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Shashoujian: A Strategic Revelation or Simply an Idiom?

Jun 23, 2013

This is the story of a word: how it emerged, was selectively interpreted and then exploited in US-Sino policy discourse. The Chinese term shashoujian firstappeared in American policy literature in 1999. Despite the fact that shashoujian had been translated by FBIS and other linguists into more than a dozen loosely-related concepts, many non-threatening and innocuous, the term surfaced in 2002 Congressional testimony and shortly thereafter in Department of Defense documents carrying a singular definition, usually “assassin’s mace.” 

The American military literary community adopted shashoujian by 2004where it became a staple word in analyses of Chinese weapons development ambitions and strategy. Shashoujian ultimately reached the American popular press. Despite efforts by the informed to contextualize shashoujian as a common idiom or colloquialism, shashoujian persists in the China Threat terminological armamentarium. Understanding what has happened to shashoujian is a useful model of how American scholars can exploit obscure terms to support policy positions, and ultimately overcomplicate China. 

Michael Pillsbury unearthed the term from open sources in 1999. In November 2001, Pillsbury published a chronology of public mentions of shashoujian among China’s military leadership from 1995 through 1999. He also introduced the translation “assassin’s mace”.  Pillsbury cited Thomas Torda who had compiled 14 weapon systems described by the Chinese as “shashoujian” including “joint information warfare” strategies, “supersonic anti-ship cruise missiles”, “electromagnetic pulse weapons”, and others. A translation of an August, 1999 speech by Jiang Zemin used the far less threatening “military transformation” as the English definition of his uttered shashoujian. The mystification of shashoujian reached its apogee in 2004 in a long paper by Jason Bruzdzinski who crafted an ancient and culturally-ingrained etymology of the term, placing it squarely in the category of a mysterious and difficult to penetrate element within Chinese military strategic thought. 

Alastair Iain Johnston had posted a paper in August, 2002 in an attempt to deconstruct the mystical context scholars were layering upon shashoujian. Through term-frequency analysis Johnston showed that before 1999 shashoujian was virtually undetectable in Chinese military and political rhetoric but had been widely used in economics earlier.  It also was common in Chinese popular culture. The academic community “went quiet” on the word after 2006, perhaps heeding Johnston’s cautions.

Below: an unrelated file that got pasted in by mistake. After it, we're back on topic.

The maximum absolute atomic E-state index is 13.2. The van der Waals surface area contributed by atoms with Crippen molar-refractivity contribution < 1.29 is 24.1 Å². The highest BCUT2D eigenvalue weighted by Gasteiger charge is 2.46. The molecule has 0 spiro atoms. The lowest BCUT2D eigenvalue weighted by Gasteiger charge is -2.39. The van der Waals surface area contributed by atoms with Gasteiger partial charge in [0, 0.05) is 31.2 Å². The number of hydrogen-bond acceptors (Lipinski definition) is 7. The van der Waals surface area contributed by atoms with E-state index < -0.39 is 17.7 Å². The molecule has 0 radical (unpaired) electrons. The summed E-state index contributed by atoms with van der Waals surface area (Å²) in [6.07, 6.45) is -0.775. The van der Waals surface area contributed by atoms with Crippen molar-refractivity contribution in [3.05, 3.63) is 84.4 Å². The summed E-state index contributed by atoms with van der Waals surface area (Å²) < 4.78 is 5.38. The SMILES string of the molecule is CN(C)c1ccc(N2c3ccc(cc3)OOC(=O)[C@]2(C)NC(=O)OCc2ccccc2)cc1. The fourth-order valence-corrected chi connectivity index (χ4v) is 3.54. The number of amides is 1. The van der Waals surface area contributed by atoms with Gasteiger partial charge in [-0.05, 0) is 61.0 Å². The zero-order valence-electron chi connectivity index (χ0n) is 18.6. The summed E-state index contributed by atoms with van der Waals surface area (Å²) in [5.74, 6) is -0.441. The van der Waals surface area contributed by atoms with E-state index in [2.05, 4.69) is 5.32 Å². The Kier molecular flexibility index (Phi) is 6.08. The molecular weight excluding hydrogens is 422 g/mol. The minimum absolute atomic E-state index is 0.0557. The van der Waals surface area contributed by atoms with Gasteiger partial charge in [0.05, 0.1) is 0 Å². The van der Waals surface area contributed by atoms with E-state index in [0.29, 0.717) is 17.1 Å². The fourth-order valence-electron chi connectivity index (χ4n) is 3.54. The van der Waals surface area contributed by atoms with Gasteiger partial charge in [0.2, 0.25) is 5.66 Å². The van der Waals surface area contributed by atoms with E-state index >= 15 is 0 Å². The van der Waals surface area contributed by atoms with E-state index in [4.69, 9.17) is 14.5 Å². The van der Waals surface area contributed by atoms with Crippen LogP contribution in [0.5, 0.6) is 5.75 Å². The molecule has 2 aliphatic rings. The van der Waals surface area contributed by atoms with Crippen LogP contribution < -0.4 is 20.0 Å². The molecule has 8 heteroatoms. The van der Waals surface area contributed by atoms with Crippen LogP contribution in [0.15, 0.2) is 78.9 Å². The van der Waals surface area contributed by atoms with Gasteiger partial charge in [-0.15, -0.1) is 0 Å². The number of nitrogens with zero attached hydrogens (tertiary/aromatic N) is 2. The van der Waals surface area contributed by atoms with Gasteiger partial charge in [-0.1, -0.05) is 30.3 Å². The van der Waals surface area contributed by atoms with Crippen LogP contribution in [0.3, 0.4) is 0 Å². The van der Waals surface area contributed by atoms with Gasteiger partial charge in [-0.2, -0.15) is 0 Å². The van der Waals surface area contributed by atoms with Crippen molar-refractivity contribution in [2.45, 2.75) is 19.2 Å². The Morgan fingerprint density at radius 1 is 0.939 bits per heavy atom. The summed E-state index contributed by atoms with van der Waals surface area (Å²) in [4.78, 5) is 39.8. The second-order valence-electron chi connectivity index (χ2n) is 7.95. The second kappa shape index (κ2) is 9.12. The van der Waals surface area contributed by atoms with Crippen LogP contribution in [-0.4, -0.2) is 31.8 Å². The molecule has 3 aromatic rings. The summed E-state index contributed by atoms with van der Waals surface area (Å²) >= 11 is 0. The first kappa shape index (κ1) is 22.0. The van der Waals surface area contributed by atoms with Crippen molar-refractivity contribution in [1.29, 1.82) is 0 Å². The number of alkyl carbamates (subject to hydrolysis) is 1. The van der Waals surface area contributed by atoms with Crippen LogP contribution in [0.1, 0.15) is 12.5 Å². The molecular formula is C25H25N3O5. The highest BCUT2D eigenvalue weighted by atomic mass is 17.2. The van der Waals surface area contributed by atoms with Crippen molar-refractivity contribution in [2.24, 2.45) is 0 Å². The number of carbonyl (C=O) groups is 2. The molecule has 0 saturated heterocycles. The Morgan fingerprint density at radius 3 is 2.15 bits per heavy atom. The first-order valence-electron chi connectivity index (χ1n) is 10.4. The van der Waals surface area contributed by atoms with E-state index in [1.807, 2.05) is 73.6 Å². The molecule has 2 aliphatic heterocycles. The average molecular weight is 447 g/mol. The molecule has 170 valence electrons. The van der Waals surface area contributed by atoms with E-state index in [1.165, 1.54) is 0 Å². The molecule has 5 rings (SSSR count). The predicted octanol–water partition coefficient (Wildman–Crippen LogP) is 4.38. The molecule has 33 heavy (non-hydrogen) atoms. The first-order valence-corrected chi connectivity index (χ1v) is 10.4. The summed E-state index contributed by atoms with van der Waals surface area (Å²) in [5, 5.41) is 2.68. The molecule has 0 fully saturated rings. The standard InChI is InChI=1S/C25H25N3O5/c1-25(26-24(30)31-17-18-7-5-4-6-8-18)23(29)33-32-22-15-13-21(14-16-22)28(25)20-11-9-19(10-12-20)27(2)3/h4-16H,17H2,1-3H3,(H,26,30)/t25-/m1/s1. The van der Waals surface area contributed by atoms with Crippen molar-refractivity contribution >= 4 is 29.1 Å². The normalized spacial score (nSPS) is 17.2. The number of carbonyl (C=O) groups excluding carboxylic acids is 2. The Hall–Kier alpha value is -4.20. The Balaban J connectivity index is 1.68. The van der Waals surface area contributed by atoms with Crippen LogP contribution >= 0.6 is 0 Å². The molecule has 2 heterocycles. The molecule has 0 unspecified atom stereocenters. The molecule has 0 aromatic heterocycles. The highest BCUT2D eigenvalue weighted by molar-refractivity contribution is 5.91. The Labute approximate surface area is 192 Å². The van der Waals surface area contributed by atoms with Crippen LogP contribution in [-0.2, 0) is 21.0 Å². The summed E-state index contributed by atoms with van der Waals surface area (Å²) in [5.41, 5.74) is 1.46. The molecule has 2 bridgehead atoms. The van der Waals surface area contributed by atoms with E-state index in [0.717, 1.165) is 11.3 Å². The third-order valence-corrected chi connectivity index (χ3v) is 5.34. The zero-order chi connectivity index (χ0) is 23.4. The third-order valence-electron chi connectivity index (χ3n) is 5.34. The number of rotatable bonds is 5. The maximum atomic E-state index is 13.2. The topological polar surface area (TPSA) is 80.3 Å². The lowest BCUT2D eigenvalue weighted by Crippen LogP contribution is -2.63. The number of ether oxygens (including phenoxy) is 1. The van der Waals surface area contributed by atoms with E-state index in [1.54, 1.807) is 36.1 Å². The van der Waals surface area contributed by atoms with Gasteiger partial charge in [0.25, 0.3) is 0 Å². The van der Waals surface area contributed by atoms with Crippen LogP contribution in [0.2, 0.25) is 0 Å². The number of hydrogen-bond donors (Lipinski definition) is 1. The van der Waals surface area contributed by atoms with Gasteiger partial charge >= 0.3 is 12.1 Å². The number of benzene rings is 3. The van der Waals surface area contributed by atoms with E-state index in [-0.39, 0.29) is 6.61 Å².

Despite Johnston’s attempt to defang shashoujian scholars who consistently have positioned China as a military threat to US interests have kept shashoujian alive. In the autumn of 2002 Robert Ross wrote that shashoujian was a significant component of China’s weapons development. Harlan W. Jencks elevated shashoujian to a level deserving of a separate chapter in a forthcoming book. 

In literature from Senior Service Colleges shashoujian has persisted as a “go to” term to describe elements of Chinese military strategy. In 2007 Christopher J. Larson dedicated nine pages to his visions of assassin’s mace weapons, quoting heavily from Pillsbury. Also in 2007 David A. Kummings attributed shashoujian characteristics to China’s submarine program. Andrew Krepinevich used the term in 2009 article in Foreign Affairs. Manuscripts by Rickard (2009), Cowan (2009), Erickson (2009), Paff (2011), McCauliffe (2011), Cheng (2011) and others all used shashoujian and its more threatening English translations to support policy positions. 

Outside of the China Threat School, by 2008 shashoujian had begun to lose steam as an impact term. More nuanced perspectives emerged within the defense analysis community itself. For example, RAND analysts warned about the vagueness of shashoujian. Civilian voices such as Gregory Kulacki’s raised warnings. Dennis Blasko pointed out that while shashoujian may have become a common term in PLA rhetoric, it was difficult to see how PLA traditions would readily give way. 

These analysts have resurrected Johnston’s cautions, and perhaps they are having an impact.  In the DOD “Annual Report to Congress: “Military Power of the People’s Republic of China”, the term “assassin’s mace” first appeared in the FY 2003 report and was in every report through FY 2009. However, in the comparable FY 2010 report, it had finally disappeared. 

American defense and international affairs analysts are understandably keen to develop early views into Chinese strategic developments.  By identifying, interpreting and then exploiting shashoujian, was a significant strategic insight gained? Or had they simply overheard Chinese leaders using linguistic shorthand for a variety of loosely-related concepts? Time has shown that in the case of shashoujian, it is the latter; they had captured ephemera.

Mark J. Gabrielson was educated at Princeton and is now a graduate student at the Harvard University Extension School in History. He also serves as a research intern at the Naval War College in the Department of Maritime History and the Department of National Security Affairs. His recent publications include the book Deer Isle’s Undefeated America’s Cup Crews: Humble Heroes from a Downeast Island (Charleston, SC. The History Press. 2013) and a co-authored e-brief “The ‘Tamil Nadu Factor’ in China’s Naval Basing Ambitions in Sri Lanka.” (Foreign Policy Research Institute. December, 2012). He is grateful to Joan Johnson-Freese at the Naval War College, Alastair Ian Johnston, Erez Manela, and Liang Xu who commented on and improved early drafts. 

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